I'll leave the analysis of the Sonia Sotomayor pick to those who are more familiar with her record (though I suspect we will all become very familiar with her record in the coming weeks), but I will say that her decision in the Ricci v. DeStefano case, which is currently in front of the U.S. Supreme Court, hardly inspires confidence. Writing in the Washington Post, George Will provides a one paragraph précis of the case:
In 2003, the city [of New Haven, Connecticut] gave promotion exams–prepared by a firm specializing in employment tests, and approved, as federal law requires, by independent experts–to 118 candidates, 27 of them black. None of the blacks did well enough to qualify for the 15 immediately available promotions. After a rabble-rousing minister with close ties to the mayor disrupted meetings and warned of dire political consequences if the city promoted persons from the list generated by the exams, the city said: No one will be promoted.
Sotomayor ruled against the firefighters, a decision that her colleague and fellow Clinton appointee Judge Jose Cabranes, writes The New Republic's Jeffery Rosen, denounced as containing "no reference whatsoever to the constitutional issues at the core of this case."
Reason's resident SCOTUS-watcher, Damon W. Root, weighed in on the Ricci case last month, suggesting the Justice Kennedy's swing vote might very well swing in favor of the plantiffs.
So what's the Supreme Court likely to say here? During last week's oral arguments, the Court divided neatly between left and right, with the four liberals seemingly sympathetic to the city and the four conservatives siding with Ricci. Which once again leaves Justice Anthony Kennedy as the likely swing vote. As an indication of Kennedy's thinking, consider the following exchange with Deputy Solicitor General Edwin Kneedler, who had just claimed that New Haven did not sort the test results by race. "Counsel, it looked at the results, and it classified the successful and unsuccessful applicants by race…and you want us to say this isn't race? I have trouble with this argument." Given that Kennedy's previous jurisprudence has been fairly libertarian on the subject of race-based classifications, this was a telling moment, suggesting that Kennedy is open to the plaintiffs' charges of reverse discrimination.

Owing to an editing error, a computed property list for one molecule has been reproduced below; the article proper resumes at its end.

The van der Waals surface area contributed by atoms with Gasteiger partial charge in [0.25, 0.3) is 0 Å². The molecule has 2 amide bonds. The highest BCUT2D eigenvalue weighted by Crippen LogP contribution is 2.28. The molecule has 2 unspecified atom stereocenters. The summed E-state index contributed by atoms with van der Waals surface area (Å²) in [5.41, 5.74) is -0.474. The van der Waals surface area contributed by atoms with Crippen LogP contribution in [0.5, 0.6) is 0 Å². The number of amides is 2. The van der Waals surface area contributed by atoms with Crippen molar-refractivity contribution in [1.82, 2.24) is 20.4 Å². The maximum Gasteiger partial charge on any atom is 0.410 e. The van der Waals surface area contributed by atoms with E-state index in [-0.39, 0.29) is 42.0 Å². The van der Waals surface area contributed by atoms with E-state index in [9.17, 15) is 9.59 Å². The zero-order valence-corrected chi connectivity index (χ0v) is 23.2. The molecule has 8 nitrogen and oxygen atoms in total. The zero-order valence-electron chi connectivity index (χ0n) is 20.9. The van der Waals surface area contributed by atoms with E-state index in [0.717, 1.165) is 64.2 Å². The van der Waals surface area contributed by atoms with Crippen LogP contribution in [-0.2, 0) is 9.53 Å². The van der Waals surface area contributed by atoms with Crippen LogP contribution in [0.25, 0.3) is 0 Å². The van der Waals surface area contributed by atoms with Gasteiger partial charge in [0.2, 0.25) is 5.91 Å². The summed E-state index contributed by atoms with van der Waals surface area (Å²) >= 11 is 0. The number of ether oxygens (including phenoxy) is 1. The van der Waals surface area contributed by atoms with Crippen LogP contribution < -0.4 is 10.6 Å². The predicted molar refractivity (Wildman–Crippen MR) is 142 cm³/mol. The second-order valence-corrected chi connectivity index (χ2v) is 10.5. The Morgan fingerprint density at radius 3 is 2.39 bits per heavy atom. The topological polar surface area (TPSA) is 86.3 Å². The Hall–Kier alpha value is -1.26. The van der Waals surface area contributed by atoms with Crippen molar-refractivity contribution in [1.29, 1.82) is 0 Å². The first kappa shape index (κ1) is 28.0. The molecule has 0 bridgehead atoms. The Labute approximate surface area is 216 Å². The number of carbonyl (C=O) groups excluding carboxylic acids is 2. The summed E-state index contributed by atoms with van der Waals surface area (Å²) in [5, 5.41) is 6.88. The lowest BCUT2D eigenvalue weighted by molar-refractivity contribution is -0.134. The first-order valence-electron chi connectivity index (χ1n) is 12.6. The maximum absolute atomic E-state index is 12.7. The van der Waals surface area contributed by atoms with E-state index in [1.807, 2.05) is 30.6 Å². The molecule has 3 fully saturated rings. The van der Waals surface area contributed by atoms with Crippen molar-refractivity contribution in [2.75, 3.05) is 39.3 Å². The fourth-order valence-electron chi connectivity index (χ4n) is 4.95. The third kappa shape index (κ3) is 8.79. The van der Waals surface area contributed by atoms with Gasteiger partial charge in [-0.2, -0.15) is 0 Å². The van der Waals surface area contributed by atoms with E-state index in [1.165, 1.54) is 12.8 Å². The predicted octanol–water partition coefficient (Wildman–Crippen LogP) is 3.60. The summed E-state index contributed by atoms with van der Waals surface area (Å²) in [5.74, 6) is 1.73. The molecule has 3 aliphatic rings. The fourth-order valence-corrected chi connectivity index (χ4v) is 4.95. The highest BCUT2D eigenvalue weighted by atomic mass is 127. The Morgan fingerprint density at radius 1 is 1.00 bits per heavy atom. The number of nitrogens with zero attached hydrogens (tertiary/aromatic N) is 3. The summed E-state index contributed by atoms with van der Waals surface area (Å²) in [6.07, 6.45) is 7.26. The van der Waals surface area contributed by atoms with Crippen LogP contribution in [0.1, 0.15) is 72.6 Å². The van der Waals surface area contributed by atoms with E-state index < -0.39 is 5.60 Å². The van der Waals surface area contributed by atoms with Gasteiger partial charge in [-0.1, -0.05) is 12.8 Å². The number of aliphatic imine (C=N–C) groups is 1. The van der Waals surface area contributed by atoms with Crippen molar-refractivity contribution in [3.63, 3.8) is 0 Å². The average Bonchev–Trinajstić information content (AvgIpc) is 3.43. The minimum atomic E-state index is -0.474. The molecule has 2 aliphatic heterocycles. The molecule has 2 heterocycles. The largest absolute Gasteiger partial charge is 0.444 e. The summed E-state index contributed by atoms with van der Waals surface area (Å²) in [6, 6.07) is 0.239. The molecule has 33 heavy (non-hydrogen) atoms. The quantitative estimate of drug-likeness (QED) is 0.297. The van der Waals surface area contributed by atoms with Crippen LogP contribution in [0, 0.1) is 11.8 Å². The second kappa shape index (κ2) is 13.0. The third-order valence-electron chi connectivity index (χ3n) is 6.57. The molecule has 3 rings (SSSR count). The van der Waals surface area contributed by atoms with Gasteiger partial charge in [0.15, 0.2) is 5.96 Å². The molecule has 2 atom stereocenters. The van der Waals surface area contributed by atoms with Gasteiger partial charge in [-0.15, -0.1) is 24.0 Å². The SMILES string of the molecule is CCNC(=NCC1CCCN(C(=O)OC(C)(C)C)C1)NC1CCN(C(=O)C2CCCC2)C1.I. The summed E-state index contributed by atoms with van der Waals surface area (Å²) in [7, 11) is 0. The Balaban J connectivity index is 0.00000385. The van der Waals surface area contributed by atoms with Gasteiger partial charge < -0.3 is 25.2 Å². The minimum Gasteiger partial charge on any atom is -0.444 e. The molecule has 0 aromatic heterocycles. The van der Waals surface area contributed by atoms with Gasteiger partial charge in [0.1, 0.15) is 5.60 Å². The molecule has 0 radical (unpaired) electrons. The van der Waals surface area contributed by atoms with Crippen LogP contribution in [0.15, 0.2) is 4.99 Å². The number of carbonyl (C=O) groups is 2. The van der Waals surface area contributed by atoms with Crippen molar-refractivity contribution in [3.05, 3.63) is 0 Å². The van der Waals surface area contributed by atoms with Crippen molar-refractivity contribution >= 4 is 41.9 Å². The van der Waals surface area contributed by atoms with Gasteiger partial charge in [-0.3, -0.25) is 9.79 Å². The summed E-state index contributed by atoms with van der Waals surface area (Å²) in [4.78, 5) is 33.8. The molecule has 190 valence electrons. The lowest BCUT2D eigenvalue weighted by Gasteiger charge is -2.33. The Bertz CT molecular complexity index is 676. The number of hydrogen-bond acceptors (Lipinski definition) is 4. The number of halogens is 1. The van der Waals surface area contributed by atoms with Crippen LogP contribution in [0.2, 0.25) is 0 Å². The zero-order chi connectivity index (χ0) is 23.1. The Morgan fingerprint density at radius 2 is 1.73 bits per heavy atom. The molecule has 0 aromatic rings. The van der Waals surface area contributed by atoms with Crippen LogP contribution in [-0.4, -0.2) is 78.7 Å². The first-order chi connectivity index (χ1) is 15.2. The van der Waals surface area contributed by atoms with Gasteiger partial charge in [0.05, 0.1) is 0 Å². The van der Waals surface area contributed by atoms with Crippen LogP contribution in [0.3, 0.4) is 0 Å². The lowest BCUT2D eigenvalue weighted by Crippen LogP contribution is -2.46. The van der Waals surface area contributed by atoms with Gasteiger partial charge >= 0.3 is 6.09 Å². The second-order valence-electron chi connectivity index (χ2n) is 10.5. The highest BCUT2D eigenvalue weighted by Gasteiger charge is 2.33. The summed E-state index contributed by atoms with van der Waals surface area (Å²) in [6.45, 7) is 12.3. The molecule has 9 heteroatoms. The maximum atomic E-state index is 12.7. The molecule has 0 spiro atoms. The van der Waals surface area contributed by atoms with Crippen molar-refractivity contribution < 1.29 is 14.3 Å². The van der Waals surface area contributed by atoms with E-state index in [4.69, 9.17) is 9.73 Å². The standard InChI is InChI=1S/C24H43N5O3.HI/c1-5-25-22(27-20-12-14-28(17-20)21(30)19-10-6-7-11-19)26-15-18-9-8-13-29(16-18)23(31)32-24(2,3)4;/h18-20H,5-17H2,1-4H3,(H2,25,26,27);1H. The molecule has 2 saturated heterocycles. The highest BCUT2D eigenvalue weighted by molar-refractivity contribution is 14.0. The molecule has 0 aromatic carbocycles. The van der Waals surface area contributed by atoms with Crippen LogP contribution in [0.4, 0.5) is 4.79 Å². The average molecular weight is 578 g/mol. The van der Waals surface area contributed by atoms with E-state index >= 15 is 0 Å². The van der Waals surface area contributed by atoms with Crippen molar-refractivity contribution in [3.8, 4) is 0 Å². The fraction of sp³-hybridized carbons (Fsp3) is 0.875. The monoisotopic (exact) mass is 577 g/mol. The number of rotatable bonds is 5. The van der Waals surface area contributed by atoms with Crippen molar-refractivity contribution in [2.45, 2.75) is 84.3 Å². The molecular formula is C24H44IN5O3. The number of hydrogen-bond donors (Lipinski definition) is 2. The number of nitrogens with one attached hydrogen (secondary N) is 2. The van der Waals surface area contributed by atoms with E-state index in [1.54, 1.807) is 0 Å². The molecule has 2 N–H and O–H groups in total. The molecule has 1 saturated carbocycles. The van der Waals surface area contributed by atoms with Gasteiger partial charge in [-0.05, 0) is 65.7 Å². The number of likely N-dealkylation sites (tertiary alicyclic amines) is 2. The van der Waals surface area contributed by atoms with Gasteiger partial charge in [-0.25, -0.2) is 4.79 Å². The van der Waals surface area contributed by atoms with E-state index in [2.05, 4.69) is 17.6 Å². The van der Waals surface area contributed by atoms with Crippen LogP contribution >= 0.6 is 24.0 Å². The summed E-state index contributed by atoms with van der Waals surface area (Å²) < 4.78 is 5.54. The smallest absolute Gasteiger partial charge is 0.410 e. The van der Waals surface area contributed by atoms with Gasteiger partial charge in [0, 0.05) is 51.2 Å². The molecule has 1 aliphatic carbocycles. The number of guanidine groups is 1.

Which he should be. It's one thing for the government to forbid hiring practices (including those crafted to appear race-neutral) that intentionally discriminate. That's at least fully consistent with Title VII. But it's another thing to throw out perfectly valid civil service test results simply because the city doesn't like the outcome. There's nothing fair about that.